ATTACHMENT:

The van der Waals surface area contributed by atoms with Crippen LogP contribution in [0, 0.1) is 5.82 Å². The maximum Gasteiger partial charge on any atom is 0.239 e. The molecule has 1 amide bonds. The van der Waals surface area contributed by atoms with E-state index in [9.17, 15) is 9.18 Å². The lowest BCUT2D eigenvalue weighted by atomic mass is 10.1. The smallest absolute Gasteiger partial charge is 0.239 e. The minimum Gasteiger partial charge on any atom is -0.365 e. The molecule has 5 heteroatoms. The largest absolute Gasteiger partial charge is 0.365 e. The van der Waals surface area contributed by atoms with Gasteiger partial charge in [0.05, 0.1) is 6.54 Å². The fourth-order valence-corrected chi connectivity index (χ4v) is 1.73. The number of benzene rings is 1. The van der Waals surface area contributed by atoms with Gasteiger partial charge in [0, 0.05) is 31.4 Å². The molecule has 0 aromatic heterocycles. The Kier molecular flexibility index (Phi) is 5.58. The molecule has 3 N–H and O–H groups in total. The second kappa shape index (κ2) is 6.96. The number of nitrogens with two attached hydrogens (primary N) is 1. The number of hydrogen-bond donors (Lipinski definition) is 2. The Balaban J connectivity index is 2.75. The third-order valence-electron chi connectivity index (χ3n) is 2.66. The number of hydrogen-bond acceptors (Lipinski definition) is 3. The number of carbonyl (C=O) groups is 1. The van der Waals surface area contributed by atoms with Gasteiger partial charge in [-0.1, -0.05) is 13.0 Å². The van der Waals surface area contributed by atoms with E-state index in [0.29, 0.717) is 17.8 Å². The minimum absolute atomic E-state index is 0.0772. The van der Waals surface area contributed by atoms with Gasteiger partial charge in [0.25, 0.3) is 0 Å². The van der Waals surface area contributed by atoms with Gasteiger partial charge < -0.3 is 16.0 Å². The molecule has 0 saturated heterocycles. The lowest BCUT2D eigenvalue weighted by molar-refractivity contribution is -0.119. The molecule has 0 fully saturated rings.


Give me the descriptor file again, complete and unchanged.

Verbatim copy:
The van der Waals surface area contributed by atoms with Crippen LogP contribution in [0, 0.1) is 5.82 Å². The maximum Gasteiger partial charge on any atom is 0.239 e. The molecule has 1 amide bonds. The van der Waals surface area contributed by atoms with E-state index in [9.17, 15) is 9.18 Å². The lowest BCUT2D eigenvalue weighted by atomic mass is 10.1. The smallest absolute Gasteiger partial charge is 0.239 e. The minimum Gasteiger partial charge on any atom is -0.365 e. The molecule has 5 heteroatoms. The largest absolute Gasteiger partial charge is 0.365 e. The van der Waals surface area contributed by atoms with Gasteiger partial charge in [0.05, 0.1) is 6.54 Å². The fourth-order valence-corrected chi connectivity index (χ4v) is 1.73. The number of benzene rings is 1. The van der Waals surface area contributed by atoms with Gasteiger partial charge in [0, 0.05) is 31.4 Å². The molecule has 0 aromatic heterocycles. The Kier molecular flexibility index (Phi) is 5.58. The molecule has 3 N–H and O–H groups in total. The second kappa shape index (κ2) is 6.96. The number of nitrogens with two attached hydrogens (primary N) is 1. The number of hydrogen-bond donors (Lipinski definition) is 2. The Balaban J connectivity index is 2.75. The third-order valence-electron chi connectivity index (χ3n) is 2.66. The number of hydrogen-bond acceptors (Lipinski definition) is 3. The number of carbonyl (C=O) groups is 1. The van der Waals surface area contributed by atoms with Gasteiger partial charge in [-0.1, -0.05) is 13.0 Å². The van der Waals surface area contributed by atoms with E-state index in [0.29, 0.717) is 17.8 Å². The minimum absolute atomic E-state index is 0.0772. The van der Waals surface area contributed by atoms with Gasteiger partial charge in [0.25, 0.3) is 0 Å². The van der Waals surface area contributed by atoms with Gasteiger partial charge < -0.3 is 16.0 Å². The molecule has 0 saturated heterocycles. The lowest BCUT2D eigenvalue weighted by molar-refractivity contribution is -0.119. The molecule has 0 fully saturated rings.